We have elected leaders and bestowed on them the responsibility to govern, to enable us to achieve a better life for all – not themselves. We, as people of South Africa, have a right to know in whose interests’ decisions – supposedly in "our” name – were and continue to be made. The culture of secrecy and impunity must come to an end if our democracy is to thrive. Transparency and accountability are non-negotiable, as too are the requirements for transformative actions to address the injustices that remain embedded in our social, economic and political systems. Our constitution is revolutionary in its design, but the values and vision that it prescribes can only materialise if embraced by the state through which it is enacted. As people of this country, we all support the value and vision in the Constitution which protects the rights of the people in our country, it is the bedrock of our democracy and foundation of the rule of law. We, the undersigned, support/endorse this open letter to raise our voices in solidarity against state capture and impunity, and to say now is the time for us to be heard. The realities of the current moment cannot be met with silence and complacency. #ThePeopleSay #Wake-Up SA! Civil Society endorsements: Alternative Information and Development Centre (AIDC) Centre for Applied Legal Studies (CALS) Council for the Advancement of the South African Constitution (CASAC) Corruption Watch (CW) Dullah Omar Institute (DOI) Equal Education (EE) Freedom Under Law (FUL) Legal Resources Centre (LRC) My Vote Counts (MVC) Open Secrets Organisation for Undoing Tax Abuse (OUTA) Public Affairs Research Institute (PARI) Section27 (S27) Southern African Faith Communities’ Environment Institute (SAFCEI) Right2Know (R2K)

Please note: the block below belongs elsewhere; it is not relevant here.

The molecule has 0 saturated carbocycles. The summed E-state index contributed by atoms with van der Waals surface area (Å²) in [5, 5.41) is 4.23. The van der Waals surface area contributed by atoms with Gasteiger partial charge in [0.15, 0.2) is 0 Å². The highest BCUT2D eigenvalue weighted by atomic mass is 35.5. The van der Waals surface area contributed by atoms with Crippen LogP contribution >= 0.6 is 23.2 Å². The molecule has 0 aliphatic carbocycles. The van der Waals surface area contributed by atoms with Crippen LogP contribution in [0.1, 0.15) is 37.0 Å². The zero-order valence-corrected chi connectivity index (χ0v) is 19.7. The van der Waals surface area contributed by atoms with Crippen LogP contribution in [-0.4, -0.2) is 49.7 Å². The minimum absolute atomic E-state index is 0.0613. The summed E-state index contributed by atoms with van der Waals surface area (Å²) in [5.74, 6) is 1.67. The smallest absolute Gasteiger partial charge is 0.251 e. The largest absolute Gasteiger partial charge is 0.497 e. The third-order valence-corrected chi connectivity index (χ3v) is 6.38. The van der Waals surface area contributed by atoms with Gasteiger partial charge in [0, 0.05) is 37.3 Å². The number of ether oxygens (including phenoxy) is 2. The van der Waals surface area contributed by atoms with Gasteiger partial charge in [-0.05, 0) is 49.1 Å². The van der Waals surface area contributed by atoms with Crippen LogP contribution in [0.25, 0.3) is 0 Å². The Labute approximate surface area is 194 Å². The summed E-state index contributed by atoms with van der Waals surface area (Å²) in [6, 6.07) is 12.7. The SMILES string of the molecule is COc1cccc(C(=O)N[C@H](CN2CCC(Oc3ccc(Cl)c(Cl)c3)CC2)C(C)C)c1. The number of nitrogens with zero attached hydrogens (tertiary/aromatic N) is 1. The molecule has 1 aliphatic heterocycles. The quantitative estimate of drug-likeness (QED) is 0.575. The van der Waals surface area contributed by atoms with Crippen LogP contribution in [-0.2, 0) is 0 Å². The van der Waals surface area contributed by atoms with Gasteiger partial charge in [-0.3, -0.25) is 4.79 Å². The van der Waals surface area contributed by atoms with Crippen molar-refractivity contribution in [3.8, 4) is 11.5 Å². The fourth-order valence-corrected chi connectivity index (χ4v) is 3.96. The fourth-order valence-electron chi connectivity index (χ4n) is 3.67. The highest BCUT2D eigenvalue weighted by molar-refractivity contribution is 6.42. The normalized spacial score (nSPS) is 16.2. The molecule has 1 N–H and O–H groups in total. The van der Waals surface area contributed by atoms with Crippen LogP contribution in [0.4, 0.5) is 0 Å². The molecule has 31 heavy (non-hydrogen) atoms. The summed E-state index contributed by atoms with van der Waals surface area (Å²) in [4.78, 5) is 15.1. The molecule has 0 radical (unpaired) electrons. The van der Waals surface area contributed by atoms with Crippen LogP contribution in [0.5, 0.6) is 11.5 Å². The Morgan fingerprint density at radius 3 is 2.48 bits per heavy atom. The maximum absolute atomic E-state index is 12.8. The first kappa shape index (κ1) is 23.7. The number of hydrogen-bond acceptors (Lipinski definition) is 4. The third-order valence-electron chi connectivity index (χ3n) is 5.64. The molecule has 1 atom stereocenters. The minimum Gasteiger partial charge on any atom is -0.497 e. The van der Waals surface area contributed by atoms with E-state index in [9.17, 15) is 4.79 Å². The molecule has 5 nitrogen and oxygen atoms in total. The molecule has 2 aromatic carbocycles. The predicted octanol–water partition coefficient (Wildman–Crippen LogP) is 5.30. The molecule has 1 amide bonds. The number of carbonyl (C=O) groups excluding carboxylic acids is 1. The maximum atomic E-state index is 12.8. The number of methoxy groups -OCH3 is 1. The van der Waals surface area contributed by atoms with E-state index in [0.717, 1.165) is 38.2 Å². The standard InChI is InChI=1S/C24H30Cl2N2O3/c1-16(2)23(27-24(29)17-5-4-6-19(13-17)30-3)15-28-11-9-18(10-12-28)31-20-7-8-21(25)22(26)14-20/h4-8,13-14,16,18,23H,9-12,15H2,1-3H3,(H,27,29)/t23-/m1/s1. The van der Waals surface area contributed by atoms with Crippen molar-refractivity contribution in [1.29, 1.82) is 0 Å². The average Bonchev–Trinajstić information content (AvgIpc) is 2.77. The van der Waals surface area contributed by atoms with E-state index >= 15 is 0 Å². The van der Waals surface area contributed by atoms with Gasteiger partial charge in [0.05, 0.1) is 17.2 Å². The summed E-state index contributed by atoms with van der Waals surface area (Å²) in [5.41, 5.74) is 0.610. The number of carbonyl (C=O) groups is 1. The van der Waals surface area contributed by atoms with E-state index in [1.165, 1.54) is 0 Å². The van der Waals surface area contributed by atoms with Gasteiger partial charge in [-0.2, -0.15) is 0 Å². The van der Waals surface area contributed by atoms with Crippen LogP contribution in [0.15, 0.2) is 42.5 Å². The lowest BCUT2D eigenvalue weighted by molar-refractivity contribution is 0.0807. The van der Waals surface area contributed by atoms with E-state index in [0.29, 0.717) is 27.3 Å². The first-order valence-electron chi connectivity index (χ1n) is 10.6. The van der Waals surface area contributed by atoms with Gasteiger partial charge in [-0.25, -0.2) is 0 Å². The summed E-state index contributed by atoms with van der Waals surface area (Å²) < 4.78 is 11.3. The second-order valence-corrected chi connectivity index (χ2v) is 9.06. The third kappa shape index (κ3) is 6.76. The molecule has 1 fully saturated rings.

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  • Stop Johannesburg's R50 recycling fee that threatens reclaimers' livelihood